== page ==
The Fastpack is all that and then some. Instead of getting the luxury of running 24 miles and getting to stop off at the aid stations for water and food, you have to supply everything yourself. Not really a big deal for a seasoned trail runner. Most of the time, on long runs, you bring your deal of water and electrolytes anyway. The kicker on this one: you need to bring the 10 scouting essentials with you. That means you’re also bringing food and water, carrying a sleep system, a change of clothes, pocket knife, compass, map, sunblock, rain gear, first aid kit, and a fire starter. So those pesky little 3.3 lbs (1.5 liters) of water your hydration pack weighs on that awesome little light weight Camelback you’re used to carrying is now more like 4.5 lbs (2 liters) in a day pack with an additional 5 – 6 lbs of weight from the pack and all the crap shoved inside of it. On a good day, you’re looking at just under 10 lbs. (I managed to get mine down to a low 8.6 lbs WITH water on race day!)

Still sound like fun? Perhaps. You see, it’s a miserable feat, but the challenge is where the fun lies. Torture testing one’s abilities in the past on endurance only goes so far. Yes, now it is time to up the game and see just how much the body can truly handle!

So, whenever I run, I tend to think about all sorts of random stuff to keep my mind preoccupied. Honestly, you can only stress yourself out focusing on the road and all obstacles ahead of you for so long. Somewhere along the attempted 24 miles of agony, I had an epiphany: this race parallels Roadkill. I know you may be saying that’s pretty far fetched and it probably is. I’m guessing somewhere in my deprivation of rest, hydration, food, and excess of sweating, sweltering heat, and state of running delusion, I may be going out on a limb here, or not. You decide.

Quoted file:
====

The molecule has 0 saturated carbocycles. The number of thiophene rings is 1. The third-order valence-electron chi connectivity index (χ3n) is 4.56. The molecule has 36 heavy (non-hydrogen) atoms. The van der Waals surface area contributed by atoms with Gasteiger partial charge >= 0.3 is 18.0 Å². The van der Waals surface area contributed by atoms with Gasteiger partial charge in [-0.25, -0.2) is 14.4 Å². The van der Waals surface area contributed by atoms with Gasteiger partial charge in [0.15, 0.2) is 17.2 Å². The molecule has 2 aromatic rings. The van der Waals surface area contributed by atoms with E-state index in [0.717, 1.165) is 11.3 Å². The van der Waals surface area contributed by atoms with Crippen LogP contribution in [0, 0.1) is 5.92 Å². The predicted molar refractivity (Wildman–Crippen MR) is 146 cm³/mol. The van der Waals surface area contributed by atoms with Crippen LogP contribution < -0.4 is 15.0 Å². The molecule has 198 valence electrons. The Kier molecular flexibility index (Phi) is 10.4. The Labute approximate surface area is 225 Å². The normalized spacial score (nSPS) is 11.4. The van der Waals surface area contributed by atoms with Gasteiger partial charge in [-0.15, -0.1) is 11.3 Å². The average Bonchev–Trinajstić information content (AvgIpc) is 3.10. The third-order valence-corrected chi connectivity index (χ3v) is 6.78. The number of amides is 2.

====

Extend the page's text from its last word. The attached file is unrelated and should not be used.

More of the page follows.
This is pretty similar to 24 Hours of Lemons with the Plymouth Fury. (Please, watch it if you've never seen it! You're welcome.) Why this one? Probably because it is one of the most epic Roadkill fails complete with a lack of thought, preparation, and well, it’s an endurance race torture test.

Somewhere, there is this grand idea: LET’S DO AN ENDURANCE RACE! So what happens? Instead of taking a good performing vehicle, they take one that runs but needs work. It’s low budget. I run. I’m not in the best performance, but with a little tweaking I think I can do this. Operative word: think. 

So you do all kinds of crazy stuff in preparation for a race. They burn crap off the Fury. I set up these great and overly ambitious training plans. Instead of training, I gorge the night before on fried pickles, chicken wings, salad, and watermelon.

Of course, come race day, you show up completely unprepared. They barely pass inspection and have to do modifications, I think I’ve ran one 20 mile run in my entire training back in May. On a road. At night. It was flat. Not to mention I have yet to crap out all the junk that has been sitting inside my gut from the night before. Luckily, thanks to the running gods and Dunkin Donut's coffee, I managed to go 30 minutes before the start. I was so relieved I wouldn't have to pinch a loaf on the trail! Plus, I had the luxury of being able to use a bathroom back at the park... with one-ply toilet paper! WIN!